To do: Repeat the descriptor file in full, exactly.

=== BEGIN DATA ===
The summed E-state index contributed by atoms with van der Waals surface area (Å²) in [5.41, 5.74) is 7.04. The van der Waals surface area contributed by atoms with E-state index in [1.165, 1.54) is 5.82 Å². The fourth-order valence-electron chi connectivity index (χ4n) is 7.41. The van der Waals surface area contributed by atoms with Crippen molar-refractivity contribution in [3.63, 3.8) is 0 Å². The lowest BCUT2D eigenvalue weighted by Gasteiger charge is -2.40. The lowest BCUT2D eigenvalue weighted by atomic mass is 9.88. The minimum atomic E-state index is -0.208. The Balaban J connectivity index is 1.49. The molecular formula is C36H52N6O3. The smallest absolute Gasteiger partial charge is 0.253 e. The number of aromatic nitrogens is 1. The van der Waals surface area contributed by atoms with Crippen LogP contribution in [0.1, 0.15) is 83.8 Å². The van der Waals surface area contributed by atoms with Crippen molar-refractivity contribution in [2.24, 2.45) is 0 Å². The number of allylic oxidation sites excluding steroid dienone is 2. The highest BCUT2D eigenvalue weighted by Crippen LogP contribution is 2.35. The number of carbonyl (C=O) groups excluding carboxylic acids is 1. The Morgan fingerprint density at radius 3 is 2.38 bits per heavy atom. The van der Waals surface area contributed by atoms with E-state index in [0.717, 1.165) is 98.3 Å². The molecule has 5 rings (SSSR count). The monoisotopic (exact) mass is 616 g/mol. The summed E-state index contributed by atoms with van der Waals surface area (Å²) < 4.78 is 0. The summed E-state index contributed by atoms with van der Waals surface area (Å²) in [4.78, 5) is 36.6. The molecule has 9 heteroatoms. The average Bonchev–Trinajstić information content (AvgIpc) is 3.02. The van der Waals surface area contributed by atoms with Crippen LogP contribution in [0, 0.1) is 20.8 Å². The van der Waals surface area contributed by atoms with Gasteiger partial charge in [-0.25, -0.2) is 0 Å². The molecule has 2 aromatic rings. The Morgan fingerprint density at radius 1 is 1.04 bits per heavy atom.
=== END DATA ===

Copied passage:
The summed E-state index contributed by atoms with van der Waals surface area (Å²) in [5.41, 5.74) is 7.04. The van der Waals surface area contributed by atoms with E-state index in [1.165, 1.54) is 5.82 Å². The fourth-order valence-electron chi connectivity index (χ4n) is 7.41. The van der Waals surface area contributed by atoms with Crippen molar-refractivity contribution in [3.63, 3.8) is 0 Å². The lowest BCUT2D eigenvalue weighted by Gasteiger charge is -2.40. The lowest BCUT2D eigenvalue weighted by atomic mass is 9.88. The minimum atomic E-state index is -0.208. The Balaban J connectivity index is 1.49. The molecular formula is C36H52N6O3. The smallest absolute Gasteiger partial charge is 0.253 e. The number of aromatic nitrogens is 1. The van der Waals surface area contributed by atoms with Crippen LogP contribution in [0.1, 0.15) is 83.8 Å². The van der Waals surface area contributed by atoms with Crippen molar-refractivity contribution in [2.24, 2.45) is 0 Å². The number of allylic oxidation sites excluding steroid dienone is 2. The highest BCUT2D eigenvalue weighted by Crippen LogP contribution is 2.35. The number of carbonyl (C=O) groups excluding carboxylic acids is 1. The Morgan fingerprint density at radius 3 is 2.38 bits per heavy atom. The van der Waals surface area contributed by atoms with E-state index in [0.717, 1.165) is 98.3 Å². The molecule has 5 rings (SSSR count). The monoisotopic (exact) mass is 616 g/mol. The summed E-state index contributed by atoms with van der Waals surface area (Å²) < 4.78 is 0. The summed E-state index contributed by atoms with van der Waals surface area (Å²) in [4.78, 5) is 36.6. The molecule has 9 heteroatoms. The average Bonchev–Trinajstić information content (AvgIpc) is 3.02. The van der Waals surface area contributed by atoms with Crippen LogP contribution in [0, 0.1) is 20.8 Å². The van der Waals surface area contributed by atoms with Gasteiger partial charge in [-0.25, -0.2) is 0 Å². The molecule has 2 aromatic rings. The Morgan fingerprint density at radius 1 is 1.04 bits per heavy atom.